The bug battle, that is. Like clockwork each spring, pests will find a way to sneak in through the tiniest of cracks and crevices in your home, and you’ll try your best to fight them off.

Fortunately, you don’t have to be a victim.

Taking a just few proactive steps before spring arrives can limit the number of bugs that come inside.

Here are five tips to make your home a bug-free zone this spring and summer.

Bugs enjoy hanging out in water. Any water sources close to the home will attract pests.

“Homeowners should address any roof leaks or other exterior leaks around the home as soon as possible,” says Ryan Palmer, president and staff entomologist for in Sacramento, CA “Standing water in lawn furniture, plant containers and toys can become a breeding source for mosquitoes and harmful micro-organisms.”

Palmer adds that carpenter ants and termites can tunnel through moist wood, as can rodents and other animals.

Tip: Address any water sources before spring arrives. Palmer says this includes assessing any leaks around the home’s exterior as well as consulting with your local pest control sacramento company for a proper assessment of your pest control related needs.

One simple way to is by cleaning your gutters a couple times a year to ensure water flows properly.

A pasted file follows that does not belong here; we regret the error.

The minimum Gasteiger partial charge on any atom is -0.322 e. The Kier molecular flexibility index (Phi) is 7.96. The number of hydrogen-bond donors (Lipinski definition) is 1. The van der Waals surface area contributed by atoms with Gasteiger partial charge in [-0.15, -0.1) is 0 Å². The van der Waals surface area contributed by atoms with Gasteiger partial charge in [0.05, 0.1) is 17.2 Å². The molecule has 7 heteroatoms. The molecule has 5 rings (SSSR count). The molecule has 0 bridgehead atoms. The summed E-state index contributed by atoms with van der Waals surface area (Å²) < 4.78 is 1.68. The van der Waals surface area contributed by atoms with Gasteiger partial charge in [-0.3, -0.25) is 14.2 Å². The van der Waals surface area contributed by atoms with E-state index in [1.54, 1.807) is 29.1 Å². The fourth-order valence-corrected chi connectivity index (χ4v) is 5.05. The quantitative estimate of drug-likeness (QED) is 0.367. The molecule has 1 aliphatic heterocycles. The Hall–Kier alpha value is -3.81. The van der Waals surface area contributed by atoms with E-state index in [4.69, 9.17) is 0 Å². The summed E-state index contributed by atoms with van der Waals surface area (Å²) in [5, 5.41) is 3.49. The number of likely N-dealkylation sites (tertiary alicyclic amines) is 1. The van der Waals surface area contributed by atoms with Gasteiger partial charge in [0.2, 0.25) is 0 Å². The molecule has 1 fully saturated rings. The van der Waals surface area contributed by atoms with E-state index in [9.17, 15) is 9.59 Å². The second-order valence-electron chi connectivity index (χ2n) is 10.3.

2. Keep food where it belongs

Keeping food sources near your home’s exterior attracts insects. Palermo says this includes trash, bird seed, vegetables from gardens and pet foods.

Tip: Palermo recommends keeping bird feeders 100 feet away from your residence, pet food indoors and secured in a container and trash in closed containers. Consider adding fencing or netting around vegetable gardens.

“Common, every day items around a residential property can become active food sources for pests,” Palermo says.

3. Clean up that mess!

Yard debris, such as leaves and branches, can attract insects, especially ticks and biting and stinging insects, Palermo says.

Tip: Clean debris from your yard and also clean under decks, porches, basements and behind shutters.

“These dark, quiet spaces, if left unchecked, can become breeding ground of pest activity,” Palermo says.

4. Seal your home

Cracks and gaps in your home’s foundation are easy entryways for critters.

Tip: Use compound cement or caulk to fill the cracks, holes and gaps.

“Caulk all interior cracks and crevices versus only focusing on exterior openings and penetrations,” Dieringer says. “Employ window screens and close open doors even if the weather has turned nice.”

5. Treat the perimeter of your home

Spraying insecticide is a good line of defense against insects, as it will stop ants, box-elder bugs, Asian lady beetles, stink bugs, bed bugs and other invasive pests. These are common Sacramento, CA area pests that will effect your yard.

Tip: Generously spray pesticide around the perimeter of your home as a last resort.

Harm Pesticides Cause For Your Health

We all ingest lots of chemicals, one way or another. We breathe them, we drink them, and we eat them. The most troublesome are pesticides in produce. It makes me uncomfortable to think that while we are eating fruits and vegetables in reality we are also ingesting poisons that can accumulate in our bodies and make us very sick. This is food that supposes to be healthy and good for us!